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By Mary Beth Pottratz
Slivers of morning sun quickly disappear as clouds consume the open sky. Light waves of snowflakes drift slowly.
Snowshoers trudge by quickly, jackets unzipped or even tied around the waist. Signs at the Arb indicate snow conditions for Three-Mile Drive, Three-Mile Walking Trail, Snowshoe Trail and Ski Trails. And people are out using them all on this balmy 30⁰ day!
The wind makes a clattering noise as it slips through the dried leaves of an oak tree in the Rain Garden. It is almost fully covered in dried leaves at the very start of February. When trees hang on to their leaves through winter, it is called marcescence. I wonder whether moisture helps? Presumably, this tree receives a higher level of moisture than oaks on high ground or in drier areas of the Arb.
Ironwood is another tree that holds its leaves for a while in winter, usually with more leaves on the lower half of the tree. One theory about marsescence is that it helps the tree to develop its new buds in spring, since deer and other animals are not fond of the bitter or dried leaves.
A single crow sits atop a fir tree, turning and calling in three directions. Black-capped chickadees make furtive little “check” calls to each other. Geese fly far overhead. I hear barely audible, high-pitched “tseet tseet” calls, but see nothing. Despite the relative warmth, few birds abound.
I hope that is not the case at the upcoming Great Backyard Bird Count! This fun annual event lets you count from the comfort of your own home as you watch your feeders outdoors to identify and tally your visitors. Anyone can join in on this citizen science project from National Audubon Society and The Cornell Lab of Ornithology. Learn more here: Great Backyard Bird Count.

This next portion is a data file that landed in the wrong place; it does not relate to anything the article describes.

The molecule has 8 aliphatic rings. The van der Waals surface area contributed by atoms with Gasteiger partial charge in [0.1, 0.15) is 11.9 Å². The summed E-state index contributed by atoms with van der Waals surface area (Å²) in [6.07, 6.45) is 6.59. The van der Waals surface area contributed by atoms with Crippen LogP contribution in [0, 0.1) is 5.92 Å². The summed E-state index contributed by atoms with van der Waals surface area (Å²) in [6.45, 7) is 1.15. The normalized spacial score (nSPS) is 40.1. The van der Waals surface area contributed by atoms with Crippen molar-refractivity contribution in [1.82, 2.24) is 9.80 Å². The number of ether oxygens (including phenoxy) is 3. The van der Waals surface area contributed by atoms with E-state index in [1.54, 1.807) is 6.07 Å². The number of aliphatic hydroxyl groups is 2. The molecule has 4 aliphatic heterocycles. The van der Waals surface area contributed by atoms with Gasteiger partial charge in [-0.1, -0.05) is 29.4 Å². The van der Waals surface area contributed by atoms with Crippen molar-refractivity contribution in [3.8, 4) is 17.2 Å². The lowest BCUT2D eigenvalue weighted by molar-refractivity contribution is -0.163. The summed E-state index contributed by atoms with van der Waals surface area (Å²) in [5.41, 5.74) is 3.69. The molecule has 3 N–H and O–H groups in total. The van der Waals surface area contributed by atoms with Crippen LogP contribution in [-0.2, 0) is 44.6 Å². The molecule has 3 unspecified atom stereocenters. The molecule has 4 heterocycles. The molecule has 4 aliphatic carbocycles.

As the temperature drops and I prepare to head home, I suddenly catch a group of little black orbs on some tree stems and twigs. Black knot fungus, an interesting bumpy fungus that forms around twigs or on branches of trees in the prunus species, including plums and cherries. It does not harm the tree, as evidenced by the number and apparent ages of the fungi here on this healthy specimen. Some consider it unsightly and prune it off during winter to prevent spread. Me? I think it’s interesting…
Mary Beth Pottratz is a Minnesota Master Naturalist Volunteer. More information about the program is available at www.minnesotamasternaturalist.org .